DEAR ABBY: My mother says I'm tearing our family apart. On Mother's Day, my 8-year-old daughter teased her 9-year-old cousin, asking who'd like her last bite of dessert. When he said he wanted it, she said, "Just kidding!" My nephew went running into the house wailing like he'd been hit.
I was in the middle of telling my daughter what she did was wrong and she should apologize, when I heard my brother, "Harry," ask my nephew why he was crying. My nephew said my daughter had teased him over the dessert, and Harry said, "Well, she's a little bitch!" I was horrified. My daughter and sister-in-law heard it, too.
When I went inside to talk to Harry, he told me he didn't mean it that way and that he could say anything in his house that he wants. My daughter and I left, and I haven't talked to him since.
He has apologized to my daughter with numerous justifications for what he said, but he hasn't apologized to me for what he called my daughter and the way he talked to me. We have had two family birthdays since then (including another at my brother's), and my daughter and I haven't attended either one. My mother is taking Harry's side, saying I'm too sensitive and the word isn't that bad. Am I wrong to think that calling an 8-year-old a "bitch" is horrible, degrading and uncalled for? -- SISTER OF A TRASH MOUTH
DEAR SISTER: Probably not. But your brother has already apologized to the "injured" party for what he said, and he does not owe you one. I'm voting with your mother. You have already punished yourself and your daughter enough by missing out on the family birthday parties. Enough, already!
DEAR ABBY: Two years ago, I became acquainted with a woman I'll call "Julie." We were neighbors and talked often. One day, she confided that she was in a verbally and emotionally abusive marriage. She said she was a prisoner in her own home and didn't know what to do.
To make a long story short, I let myself get sucked in. I trusted her. I helped Julie financially to retain a lawyer and found her and her children a nice place to live through another friend of mine, "Sue." Sue knew of Julie's situation because I told her. She, too, was very kind to Julie.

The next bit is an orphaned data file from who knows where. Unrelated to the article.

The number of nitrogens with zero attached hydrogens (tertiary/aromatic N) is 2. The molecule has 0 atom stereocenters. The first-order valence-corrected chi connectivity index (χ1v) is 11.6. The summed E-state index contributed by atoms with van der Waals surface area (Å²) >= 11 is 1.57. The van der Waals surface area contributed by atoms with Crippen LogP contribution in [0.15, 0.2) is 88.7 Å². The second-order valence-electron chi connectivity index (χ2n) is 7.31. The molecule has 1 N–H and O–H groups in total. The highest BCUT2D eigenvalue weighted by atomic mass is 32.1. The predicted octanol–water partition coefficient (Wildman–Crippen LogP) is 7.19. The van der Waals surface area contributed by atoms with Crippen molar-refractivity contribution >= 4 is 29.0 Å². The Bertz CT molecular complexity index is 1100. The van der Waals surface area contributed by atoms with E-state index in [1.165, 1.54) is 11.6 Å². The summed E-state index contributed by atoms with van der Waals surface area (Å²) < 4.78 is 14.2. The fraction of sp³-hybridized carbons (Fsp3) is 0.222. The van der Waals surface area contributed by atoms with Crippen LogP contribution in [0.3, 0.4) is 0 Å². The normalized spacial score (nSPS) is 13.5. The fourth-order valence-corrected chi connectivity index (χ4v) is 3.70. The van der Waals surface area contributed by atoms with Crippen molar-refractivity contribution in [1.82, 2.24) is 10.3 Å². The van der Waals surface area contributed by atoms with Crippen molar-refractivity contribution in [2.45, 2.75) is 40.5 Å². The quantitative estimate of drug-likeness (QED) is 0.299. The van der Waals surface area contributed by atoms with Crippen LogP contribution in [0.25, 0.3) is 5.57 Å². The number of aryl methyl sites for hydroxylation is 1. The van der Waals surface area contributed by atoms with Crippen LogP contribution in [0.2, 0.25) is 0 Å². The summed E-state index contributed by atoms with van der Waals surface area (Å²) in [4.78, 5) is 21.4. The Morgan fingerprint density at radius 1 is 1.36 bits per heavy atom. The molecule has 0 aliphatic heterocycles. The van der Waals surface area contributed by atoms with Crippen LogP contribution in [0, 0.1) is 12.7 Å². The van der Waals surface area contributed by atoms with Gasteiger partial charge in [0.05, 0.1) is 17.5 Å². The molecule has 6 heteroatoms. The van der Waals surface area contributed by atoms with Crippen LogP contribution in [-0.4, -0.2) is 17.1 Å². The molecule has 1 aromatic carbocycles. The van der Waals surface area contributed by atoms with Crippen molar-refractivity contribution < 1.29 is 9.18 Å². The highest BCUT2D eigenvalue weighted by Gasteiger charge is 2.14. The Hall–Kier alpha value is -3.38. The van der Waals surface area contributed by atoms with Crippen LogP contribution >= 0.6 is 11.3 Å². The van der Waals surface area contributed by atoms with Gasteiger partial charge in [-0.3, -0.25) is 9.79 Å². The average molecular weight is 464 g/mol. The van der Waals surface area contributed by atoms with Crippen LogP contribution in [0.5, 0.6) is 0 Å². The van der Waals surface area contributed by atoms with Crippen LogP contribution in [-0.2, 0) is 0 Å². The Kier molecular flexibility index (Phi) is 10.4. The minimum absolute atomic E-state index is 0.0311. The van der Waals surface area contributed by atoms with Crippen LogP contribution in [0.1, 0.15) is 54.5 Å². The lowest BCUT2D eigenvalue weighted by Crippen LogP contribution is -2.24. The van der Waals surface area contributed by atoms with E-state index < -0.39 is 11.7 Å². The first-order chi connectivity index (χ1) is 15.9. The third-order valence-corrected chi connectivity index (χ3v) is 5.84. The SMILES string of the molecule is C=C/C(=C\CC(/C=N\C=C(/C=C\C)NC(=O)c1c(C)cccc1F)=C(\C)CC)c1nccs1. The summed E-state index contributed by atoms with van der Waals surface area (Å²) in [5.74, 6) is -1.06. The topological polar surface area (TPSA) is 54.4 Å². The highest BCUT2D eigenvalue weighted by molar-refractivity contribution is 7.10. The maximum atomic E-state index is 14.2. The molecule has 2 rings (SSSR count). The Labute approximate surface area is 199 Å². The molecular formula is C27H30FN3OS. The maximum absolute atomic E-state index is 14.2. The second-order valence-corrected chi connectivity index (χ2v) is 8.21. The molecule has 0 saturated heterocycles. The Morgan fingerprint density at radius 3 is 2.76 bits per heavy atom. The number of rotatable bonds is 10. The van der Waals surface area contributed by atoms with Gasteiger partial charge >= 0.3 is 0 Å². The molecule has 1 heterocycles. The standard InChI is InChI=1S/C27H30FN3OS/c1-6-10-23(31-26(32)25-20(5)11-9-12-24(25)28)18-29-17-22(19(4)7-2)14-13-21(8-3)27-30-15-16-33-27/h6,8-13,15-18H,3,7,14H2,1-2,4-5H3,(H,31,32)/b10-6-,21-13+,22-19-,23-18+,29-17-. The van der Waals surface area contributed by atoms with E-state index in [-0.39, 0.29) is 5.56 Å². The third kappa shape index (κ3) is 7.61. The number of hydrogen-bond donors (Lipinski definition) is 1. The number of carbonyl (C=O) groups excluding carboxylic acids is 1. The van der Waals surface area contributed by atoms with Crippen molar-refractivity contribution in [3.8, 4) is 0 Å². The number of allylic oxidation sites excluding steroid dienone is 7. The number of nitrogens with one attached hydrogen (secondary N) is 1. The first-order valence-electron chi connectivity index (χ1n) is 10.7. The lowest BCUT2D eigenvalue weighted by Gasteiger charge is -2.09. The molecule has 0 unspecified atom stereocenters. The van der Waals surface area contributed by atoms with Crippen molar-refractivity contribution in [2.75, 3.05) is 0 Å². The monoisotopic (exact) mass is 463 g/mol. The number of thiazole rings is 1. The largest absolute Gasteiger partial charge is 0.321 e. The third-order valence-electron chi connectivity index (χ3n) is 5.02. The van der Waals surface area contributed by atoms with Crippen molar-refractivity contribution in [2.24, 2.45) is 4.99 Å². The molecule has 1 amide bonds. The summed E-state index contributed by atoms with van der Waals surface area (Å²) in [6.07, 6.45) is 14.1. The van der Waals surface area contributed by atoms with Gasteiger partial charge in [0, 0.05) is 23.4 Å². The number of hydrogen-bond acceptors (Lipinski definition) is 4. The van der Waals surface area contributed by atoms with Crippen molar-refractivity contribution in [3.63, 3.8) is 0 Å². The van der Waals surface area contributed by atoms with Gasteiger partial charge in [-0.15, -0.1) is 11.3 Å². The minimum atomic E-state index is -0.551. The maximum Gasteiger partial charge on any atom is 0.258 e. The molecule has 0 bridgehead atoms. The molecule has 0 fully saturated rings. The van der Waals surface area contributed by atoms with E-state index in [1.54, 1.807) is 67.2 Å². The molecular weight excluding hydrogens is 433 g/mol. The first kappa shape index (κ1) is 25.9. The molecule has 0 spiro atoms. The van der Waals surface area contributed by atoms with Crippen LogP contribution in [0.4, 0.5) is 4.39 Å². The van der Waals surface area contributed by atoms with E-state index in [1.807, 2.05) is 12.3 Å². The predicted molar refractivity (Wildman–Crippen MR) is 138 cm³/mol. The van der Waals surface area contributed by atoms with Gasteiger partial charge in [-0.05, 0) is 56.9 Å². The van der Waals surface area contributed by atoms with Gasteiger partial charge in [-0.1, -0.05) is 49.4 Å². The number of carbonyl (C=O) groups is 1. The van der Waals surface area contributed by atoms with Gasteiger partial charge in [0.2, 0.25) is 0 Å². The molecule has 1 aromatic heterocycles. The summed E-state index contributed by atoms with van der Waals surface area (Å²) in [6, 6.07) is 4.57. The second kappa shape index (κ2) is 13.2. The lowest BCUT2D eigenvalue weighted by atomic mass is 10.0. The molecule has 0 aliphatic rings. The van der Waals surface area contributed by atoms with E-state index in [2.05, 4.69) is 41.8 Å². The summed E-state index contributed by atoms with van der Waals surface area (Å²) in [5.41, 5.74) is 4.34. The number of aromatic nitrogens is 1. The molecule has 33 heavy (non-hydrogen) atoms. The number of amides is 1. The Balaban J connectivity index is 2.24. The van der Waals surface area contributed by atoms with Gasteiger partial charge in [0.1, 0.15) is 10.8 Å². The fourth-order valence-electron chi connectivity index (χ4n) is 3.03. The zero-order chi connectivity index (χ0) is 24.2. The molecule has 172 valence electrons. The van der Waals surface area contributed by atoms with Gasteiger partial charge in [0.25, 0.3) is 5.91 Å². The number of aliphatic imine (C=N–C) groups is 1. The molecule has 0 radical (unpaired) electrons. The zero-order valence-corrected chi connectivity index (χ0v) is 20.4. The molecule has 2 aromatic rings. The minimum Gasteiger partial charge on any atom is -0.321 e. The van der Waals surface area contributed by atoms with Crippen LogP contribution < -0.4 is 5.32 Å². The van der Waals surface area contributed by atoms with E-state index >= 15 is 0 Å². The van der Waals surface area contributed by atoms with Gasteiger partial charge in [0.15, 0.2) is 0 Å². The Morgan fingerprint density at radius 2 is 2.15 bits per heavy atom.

Not only was Julie always late with her rent (there was no reason for her to be), she broke her lease and lied about why she had to move. My issue is that I unwittingly sucked Sue in for Julie's "cause." I feel terrible and responsible, even though I have apologized to Sue about it. Julie has made no effort to contact us since then.
I recently learned that Julie has "befriended" a prominent single man from church. (She's not yet divorced.) I believe he is getting sucked in the way I was. He has connections and has helped Julie find another job. He has also helped her move. Should I let him know what kind of person Julie really is, or use this as a learning experience, mind my own business and move on? -- CONNED IN THE SOUTH
DEAR CONNED: Would you keep silent if you knew there was a pickpocket loose in the congregation? You should not only tell the man what your and Sue's experience was with this woman, you should also clue your clergyperson in on the fact that there is a predator loose in his flock. It may not make you popular, but at least your conscience will be clear.
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